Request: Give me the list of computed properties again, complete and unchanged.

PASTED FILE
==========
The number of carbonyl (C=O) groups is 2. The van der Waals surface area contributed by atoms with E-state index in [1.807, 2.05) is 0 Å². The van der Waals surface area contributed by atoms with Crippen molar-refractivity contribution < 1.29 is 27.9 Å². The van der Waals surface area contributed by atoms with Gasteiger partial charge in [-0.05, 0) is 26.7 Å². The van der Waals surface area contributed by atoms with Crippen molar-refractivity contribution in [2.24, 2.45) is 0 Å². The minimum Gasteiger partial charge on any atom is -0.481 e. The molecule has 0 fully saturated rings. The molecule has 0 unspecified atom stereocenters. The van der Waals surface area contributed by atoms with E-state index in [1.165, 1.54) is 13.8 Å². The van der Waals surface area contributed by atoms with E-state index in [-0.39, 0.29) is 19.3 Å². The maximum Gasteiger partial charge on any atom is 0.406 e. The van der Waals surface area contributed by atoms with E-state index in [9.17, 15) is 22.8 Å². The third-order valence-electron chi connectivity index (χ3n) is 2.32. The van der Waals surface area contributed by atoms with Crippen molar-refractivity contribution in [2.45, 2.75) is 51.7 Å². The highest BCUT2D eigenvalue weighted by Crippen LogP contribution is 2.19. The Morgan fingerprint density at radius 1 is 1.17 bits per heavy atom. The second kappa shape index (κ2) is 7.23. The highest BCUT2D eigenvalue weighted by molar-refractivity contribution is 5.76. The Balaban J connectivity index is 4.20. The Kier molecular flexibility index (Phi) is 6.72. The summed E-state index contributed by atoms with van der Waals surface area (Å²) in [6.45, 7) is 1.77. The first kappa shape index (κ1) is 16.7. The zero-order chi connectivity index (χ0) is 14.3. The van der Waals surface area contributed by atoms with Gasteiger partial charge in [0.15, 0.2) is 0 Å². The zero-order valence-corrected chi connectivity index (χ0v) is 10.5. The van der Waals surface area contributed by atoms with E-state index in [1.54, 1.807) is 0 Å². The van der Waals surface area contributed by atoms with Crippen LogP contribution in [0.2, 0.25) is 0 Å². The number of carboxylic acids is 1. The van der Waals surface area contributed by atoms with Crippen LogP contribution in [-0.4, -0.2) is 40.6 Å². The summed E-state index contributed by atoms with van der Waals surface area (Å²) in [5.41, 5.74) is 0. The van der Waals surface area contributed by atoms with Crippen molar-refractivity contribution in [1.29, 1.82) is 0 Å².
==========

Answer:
The number of carbonyl (C=O) groups is 2. The van der Waals surface area contributed by atoms with E-state index in [1.807, 2.05) is 0 Å². The van der Waals surface area contributed by atoms with Crippen molar-refractivity contribution < 1.29 is 27.9 Å². The van der Waals surface area contributed by atoms with Gasteiger partial charge in [-0.05, 0) is 26.7 Å². The van der Waals surface area contributed by atoms with Crippen molar-refractivity contribution in [2.24, 2.45) is 0 Å². The minimum Gasteiger partial charge on any atom is -0.481 e. The molecule has 0 fully saturated rings. The molecule has 0 unspecified atom stereocenters. The van der Waals surface area contributed by atoms with E-state index in [1.165, 1.54) is 13.8 Å². The van der Waals surface area contributed by atoms with E-state index in [-0.39, 0.29) is 19.3 Å². The maximum Gasteiger partial charge on any atom is 0.406 e. The van der Waals surface area contributed by atoms with E-state index in [9.17, 15) is 22.8 Å². The third-order valence-electron chi connectivity index (χ3n) is 2.32. The van der Waals surface area contributed by atoms with Crippen molar-refractivity contribution in [2.45, 2.75) is 51.7 Å². The highest BCUT2D eigenvalue weighted by Crippen LogP contribution is 2.19. The Morgan fingerprint density at radius 1 is 1.17 bits per heavy atom. The second kappa shape index (κ2) is 7.23. The highest BCUT2D eigenvalue weighted by molar-refractivity contribution is 5.76. The Balaban J connectivity index is 4.20. The Kier molecular flexibility index (Phi) is 6.72. The summed E-state index contributed by atoms with van der Waals surface area (Å²) in [6.45, 7) is 1.77. The first kappa shape index (κ1) is 16.7. The zero-order chi connectivity index (χ0) is 14.3. The van der Waals surface area contributed by atoms with Gasteiger partial charge in [0.15, 0.2) is 0 Å². The zero-order valence-corrected chi connectivity index (χ0v) is 10.5. The van der Waals surface area contributed by atoms with E-state index in [1.54, 1.807) is 0 Å². The van der Waals surface area contributed by atoms with Crippen LogP contribution in [0.2, 0.25) is 0 Å². The number of carboxylic acids is 1. The van der Waals surface area contributed by atoms with Crippen LogP contribution in [-0.4, -0.2) is 40.6 Å². The summed E-state index contributed by atoms with van der Waals surface area (Å²) in [5.41, 5.74) is 0. The van der Waals surface area contributed by atoms with Crippen molar-refractivity contribution in [1.29, 1.82) is 0 Å².